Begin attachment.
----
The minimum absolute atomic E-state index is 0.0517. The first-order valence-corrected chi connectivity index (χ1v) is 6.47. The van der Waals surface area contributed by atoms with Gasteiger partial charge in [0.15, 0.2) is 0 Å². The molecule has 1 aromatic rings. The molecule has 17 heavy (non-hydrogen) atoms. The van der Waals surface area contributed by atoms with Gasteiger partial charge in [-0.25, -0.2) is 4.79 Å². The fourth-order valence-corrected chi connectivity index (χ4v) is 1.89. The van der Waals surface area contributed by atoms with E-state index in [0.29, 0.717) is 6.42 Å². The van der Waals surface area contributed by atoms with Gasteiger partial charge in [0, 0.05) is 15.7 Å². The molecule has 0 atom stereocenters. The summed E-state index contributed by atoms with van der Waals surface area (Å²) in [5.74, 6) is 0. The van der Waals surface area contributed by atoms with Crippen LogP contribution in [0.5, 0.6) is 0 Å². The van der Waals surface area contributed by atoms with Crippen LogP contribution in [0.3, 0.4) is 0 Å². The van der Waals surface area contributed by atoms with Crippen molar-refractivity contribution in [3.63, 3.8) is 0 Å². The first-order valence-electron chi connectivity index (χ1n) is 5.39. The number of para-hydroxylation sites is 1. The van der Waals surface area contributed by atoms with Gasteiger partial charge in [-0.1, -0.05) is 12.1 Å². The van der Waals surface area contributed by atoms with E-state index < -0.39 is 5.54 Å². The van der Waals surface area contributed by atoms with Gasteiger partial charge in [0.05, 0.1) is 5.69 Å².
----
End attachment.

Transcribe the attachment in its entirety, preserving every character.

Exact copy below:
The minimum absolute atomic E-state index is 0.0517. The first-order valence-corrected chi connectivity index (χ1v) is 6.47. The van der Waals surface area contributed by atoms with Gasteiger partial charge in [0.15, 0.2) is 0 Å². The molecule has 1 aromatic rings. The molecule has 17 heavy (non-hydrogen) atoms. The van der Waals surface area contributed by atoms with Gasteiger partial charge in [-0.25, -0.2) is 4.79 Å². The fourth-order valence-corrected chi connectivity index (χ4v) is 1.89. The van der Waals surface area contributed by atoms with E-state index in [0.29, 0.717) is 6.42 Å². The van der Waals surface area contributed by atoms with Gasteiger partial charge in [0, 0.05) is 15.7 Å². The molecule has 0 atom stereocenters. The summed E-state index contributed by atoms with van der Waals surface area (Å²) in [5.74, 6) is 0. The van der Waals surface area contributed by atoms with Crippen LogP contribution in [0.5, 0.6) is 0 Å². The van der Waals surface area contributed by atoms with Crippen LogP contribution in [0.3, 0.4) is 0 Å². The van der Waals surface area contributed by atoms with Crippen molar-refractivity contribution in [3.63, 3.8) is 0 Å². The first-order valence-electron chi connectivity index (χ1n) is 5.39. The number of para-hydroxylation sites is 1. The van der Waals surface area contributed by atoms with Gasteiger partial charge in [-0.1, -0.05) is 12.1 Å². The van der Waals surface area contributed by atoms with E-state index < -0.39 is 5.54 Å². The van der Waals surface area contributed by atoms with Gasteiger partial charge in [0.05, 0.1) is 5.69 Å².